mandag 28. mars 2011

How to drive a bus on winding roads on La Gomera

I have just spent a wonderful week on Tenerife, one of the Canary Islands. Some would say that Tenerife is a destination for older people who needs to stay in a warmer climat during the winter time or young people who are only going there to party all night and sleep it of in the sun the day after. For you Americans this will be like going on Spring break to Cancun. I must admit that I was a little bit of a sceptic when I booked the trip and on arriving there. As the week went on we went on a couple of adventures, a full day guided bus tour to one of the smaller neigbourly islands, La Gomera and a half day trip to the vulcano Teide.
Both tours were wonderful, but the trip to La Gomera was interesting in several ways. We learned a lot about Islands's history, the culture, the agriculture (bananas, potatoes, mangoes, avocados, fish), we listen to the ancient whistling language and how they comunicated with only the sounds and how it phoneticly soundes like the Spanish languge. To get up to and back down from "The Parque Nacional De Garajonay" we had to travel on narrow and winding roads.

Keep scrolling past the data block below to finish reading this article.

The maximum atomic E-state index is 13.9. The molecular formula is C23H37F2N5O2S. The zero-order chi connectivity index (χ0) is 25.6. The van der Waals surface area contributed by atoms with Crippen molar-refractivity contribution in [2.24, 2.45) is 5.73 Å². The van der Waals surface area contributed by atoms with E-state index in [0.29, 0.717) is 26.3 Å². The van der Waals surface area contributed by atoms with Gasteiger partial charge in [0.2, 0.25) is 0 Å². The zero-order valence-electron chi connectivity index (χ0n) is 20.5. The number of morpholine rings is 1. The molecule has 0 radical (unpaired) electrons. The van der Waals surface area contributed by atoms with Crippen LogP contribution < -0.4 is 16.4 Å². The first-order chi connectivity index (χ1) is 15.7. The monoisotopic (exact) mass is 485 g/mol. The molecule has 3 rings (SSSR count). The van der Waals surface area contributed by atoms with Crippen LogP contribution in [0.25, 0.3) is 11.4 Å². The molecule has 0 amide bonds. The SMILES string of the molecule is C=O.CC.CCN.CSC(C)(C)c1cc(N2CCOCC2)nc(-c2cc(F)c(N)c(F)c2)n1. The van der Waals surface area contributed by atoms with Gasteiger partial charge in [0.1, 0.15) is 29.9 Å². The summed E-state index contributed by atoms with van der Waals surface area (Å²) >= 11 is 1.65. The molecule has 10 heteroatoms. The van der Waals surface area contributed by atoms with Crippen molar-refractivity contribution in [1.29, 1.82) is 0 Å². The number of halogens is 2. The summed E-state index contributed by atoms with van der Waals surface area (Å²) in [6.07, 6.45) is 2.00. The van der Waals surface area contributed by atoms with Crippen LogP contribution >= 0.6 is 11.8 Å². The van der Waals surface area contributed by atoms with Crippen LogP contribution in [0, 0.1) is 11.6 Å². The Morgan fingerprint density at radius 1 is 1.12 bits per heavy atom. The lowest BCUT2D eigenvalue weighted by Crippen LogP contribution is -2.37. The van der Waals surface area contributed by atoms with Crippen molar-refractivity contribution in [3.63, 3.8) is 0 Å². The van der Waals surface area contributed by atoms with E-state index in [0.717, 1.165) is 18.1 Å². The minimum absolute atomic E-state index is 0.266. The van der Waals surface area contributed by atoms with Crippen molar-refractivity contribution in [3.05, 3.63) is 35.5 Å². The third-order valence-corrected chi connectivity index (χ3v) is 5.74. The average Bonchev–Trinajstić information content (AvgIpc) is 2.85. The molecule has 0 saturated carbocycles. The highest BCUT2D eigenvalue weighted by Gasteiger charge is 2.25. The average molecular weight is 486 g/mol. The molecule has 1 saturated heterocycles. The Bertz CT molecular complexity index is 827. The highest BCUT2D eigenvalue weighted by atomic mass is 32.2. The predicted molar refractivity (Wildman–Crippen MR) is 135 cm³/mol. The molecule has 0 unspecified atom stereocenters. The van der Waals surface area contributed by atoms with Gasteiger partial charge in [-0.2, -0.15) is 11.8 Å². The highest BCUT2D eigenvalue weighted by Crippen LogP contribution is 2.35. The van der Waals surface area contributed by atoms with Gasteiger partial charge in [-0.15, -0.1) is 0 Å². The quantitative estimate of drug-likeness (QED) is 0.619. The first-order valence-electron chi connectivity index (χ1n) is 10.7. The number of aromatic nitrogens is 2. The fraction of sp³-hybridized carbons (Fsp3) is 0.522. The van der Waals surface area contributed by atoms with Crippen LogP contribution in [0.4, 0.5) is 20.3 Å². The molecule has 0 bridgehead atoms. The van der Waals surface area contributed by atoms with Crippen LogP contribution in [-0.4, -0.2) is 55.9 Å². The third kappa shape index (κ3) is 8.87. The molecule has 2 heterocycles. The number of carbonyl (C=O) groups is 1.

The road was so narrow and curving that on the most narrow parts the busdriver had to use his horn as a warning signal to cars/buses coming in the opposite direction. On several occation's the driver had to put the bus in reverse, as he was parking the bus to get around the curve. Another thing, after staying in Tenerife almost a week, having been a passenger in taxi's,  local buses and privat coaches I noted that they use the horn in a whole different way than I am used too. The horn was used to make a cortecy signal  to other drivers that we were coming, to greet or to say thanks to other drivers. As a driver this driving culture impressed me a lot. I know that most of the time we use our horns in Norway or in the US we use it when we are irritated on other drivers on their idiotic driving.

 All the driving on narrow roads where really worth it, just look at these marvelous photos of the scenery and views on La Comera.

 The view from our table at the restaurant in the hill sides where we had an autentic lunch with a delicious soup with a strong pepper sauce called "mojo" and chicken and potatos prepared in the Canarian style.
The Canarian potetaos boild in sea salt was my favorite from the Canarian kithcen.

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